“That it joins the likes of notorious groups such as IS and Boko Haram is surely the wake-up call the West needs. The continuing reluctance to launch a comprehensive investigation into the reality of what’s happening in the region is shameful.

The UN has staff on the ground in the area. They’ve seen first-hand the horror caused by air strikes. Now Save The Children have expressed grave concerns about the lack of international investigation into such continuing brutality and violence.

“According to the UN, nearly 3000 civilians have been killed, mainly from air strikes.

“We cannot pass by on the other side of the road and the UK Government must be called to account on their arms controls policy.”

The Houthi rebels were named in the UN’s list of shame for attacking civilians and recruiting child soldiers in Yemen.

Crimes by Daesh continued to have a devastating impact on children, the UN said, including child soldier recruitment and the use of boys as executioners.

Boko Haram was listed after increased suicide attacks in Nigeria, including the deployment of 21 girls as suicide bombers in crowded public spaces.

In reply to the UN report, a Foreign Office spokeswoman: “The UK supports the Saudi Arabian-led Coalition’s military intervention, which came at the request of the legitimate President Hadi, to deter aggression by the Houthis and forces loyal to the former president Saleh, and allow for the return of the legitimate Yemeni Government.”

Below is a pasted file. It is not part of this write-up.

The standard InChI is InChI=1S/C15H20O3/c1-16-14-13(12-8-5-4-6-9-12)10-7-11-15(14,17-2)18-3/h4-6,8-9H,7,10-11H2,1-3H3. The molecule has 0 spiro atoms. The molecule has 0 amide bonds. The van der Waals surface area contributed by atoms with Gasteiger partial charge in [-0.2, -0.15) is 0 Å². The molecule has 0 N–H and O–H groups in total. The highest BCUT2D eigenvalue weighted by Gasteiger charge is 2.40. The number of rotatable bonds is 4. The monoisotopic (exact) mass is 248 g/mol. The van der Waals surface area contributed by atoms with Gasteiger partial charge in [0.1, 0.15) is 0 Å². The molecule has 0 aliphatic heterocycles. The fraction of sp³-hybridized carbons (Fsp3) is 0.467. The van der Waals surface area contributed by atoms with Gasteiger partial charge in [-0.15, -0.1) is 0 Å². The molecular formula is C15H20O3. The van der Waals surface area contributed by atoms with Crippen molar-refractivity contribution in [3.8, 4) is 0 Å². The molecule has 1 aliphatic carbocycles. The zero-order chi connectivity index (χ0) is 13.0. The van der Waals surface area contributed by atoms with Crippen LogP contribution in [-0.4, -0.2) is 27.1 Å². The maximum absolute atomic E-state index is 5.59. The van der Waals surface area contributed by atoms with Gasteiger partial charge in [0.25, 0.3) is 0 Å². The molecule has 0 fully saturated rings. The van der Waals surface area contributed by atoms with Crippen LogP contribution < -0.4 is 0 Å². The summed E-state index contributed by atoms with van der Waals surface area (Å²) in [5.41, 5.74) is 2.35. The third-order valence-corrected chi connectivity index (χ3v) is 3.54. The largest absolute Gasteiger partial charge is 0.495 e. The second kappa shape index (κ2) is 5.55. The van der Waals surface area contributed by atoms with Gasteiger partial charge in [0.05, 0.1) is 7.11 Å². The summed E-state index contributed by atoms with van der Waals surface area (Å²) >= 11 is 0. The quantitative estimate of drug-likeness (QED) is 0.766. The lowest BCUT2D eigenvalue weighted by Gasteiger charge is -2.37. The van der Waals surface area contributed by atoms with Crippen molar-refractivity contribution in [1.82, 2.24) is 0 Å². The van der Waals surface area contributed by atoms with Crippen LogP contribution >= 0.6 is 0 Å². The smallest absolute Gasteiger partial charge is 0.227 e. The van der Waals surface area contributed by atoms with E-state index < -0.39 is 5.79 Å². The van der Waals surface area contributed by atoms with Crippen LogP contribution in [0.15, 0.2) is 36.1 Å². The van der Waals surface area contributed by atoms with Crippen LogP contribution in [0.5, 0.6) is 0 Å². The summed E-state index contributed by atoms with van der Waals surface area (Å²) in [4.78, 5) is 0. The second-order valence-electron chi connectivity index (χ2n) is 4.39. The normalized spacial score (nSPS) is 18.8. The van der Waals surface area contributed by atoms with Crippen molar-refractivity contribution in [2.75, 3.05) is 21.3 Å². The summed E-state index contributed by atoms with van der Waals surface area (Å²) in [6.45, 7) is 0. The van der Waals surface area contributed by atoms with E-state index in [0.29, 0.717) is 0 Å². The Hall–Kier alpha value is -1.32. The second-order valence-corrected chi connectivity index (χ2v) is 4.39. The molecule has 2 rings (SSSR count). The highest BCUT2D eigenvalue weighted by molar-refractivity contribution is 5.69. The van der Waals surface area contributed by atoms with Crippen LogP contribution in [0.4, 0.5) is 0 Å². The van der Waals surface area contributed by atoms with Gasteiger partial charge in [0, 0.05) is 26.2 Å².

“We are aware of reports of alleged violations of International Humanitarian Law (IHL) by actors in the conflict and take these very seriously. We regularly raise the importance of compliance with IHL with the Saudi Arabian Government and other members of the military coalition.”

Andrew Smith of Campaign Against Arms Trade said: “The UK’s unbending political and military support for Saudi Arabia has had a devastating impact on Yemen . Thousands have been killed by the bombing campaign, and it is civilians that are paying the price.

There is a growing consensus that the bombardment hasn’t just been immoral, it has also been illegal, and yet the UK government has steadfastly refused to support any kind of proper independent investigation.

Instead, government ministers and arms companies have continued to peddle weapons and legitimise a regime that has shown time and again that it has nothing but contempt for human rights.”

Patrick Grady MP, SNP Westminster Spokesperson on International Development said: “This is yet more damning evidence of the atrocities being committed in Yemen . The SNP at Westminster has repeatedly called for the UK Government to halt arms sales to Saudi Arabia while a full investigation can take place into allegations that weapons made or sold in the UK are being used by the Saudi-led coalition in Yemen.”

“Groups such as Amnesty International, Save the Children, and now the UN are expressing grave concern about possible breaches of international humanitarian law in Yemen.  It is time for the UK Government to act.”

Photo credit: Air Strike in San’a | CC | Ibrahem Qasim |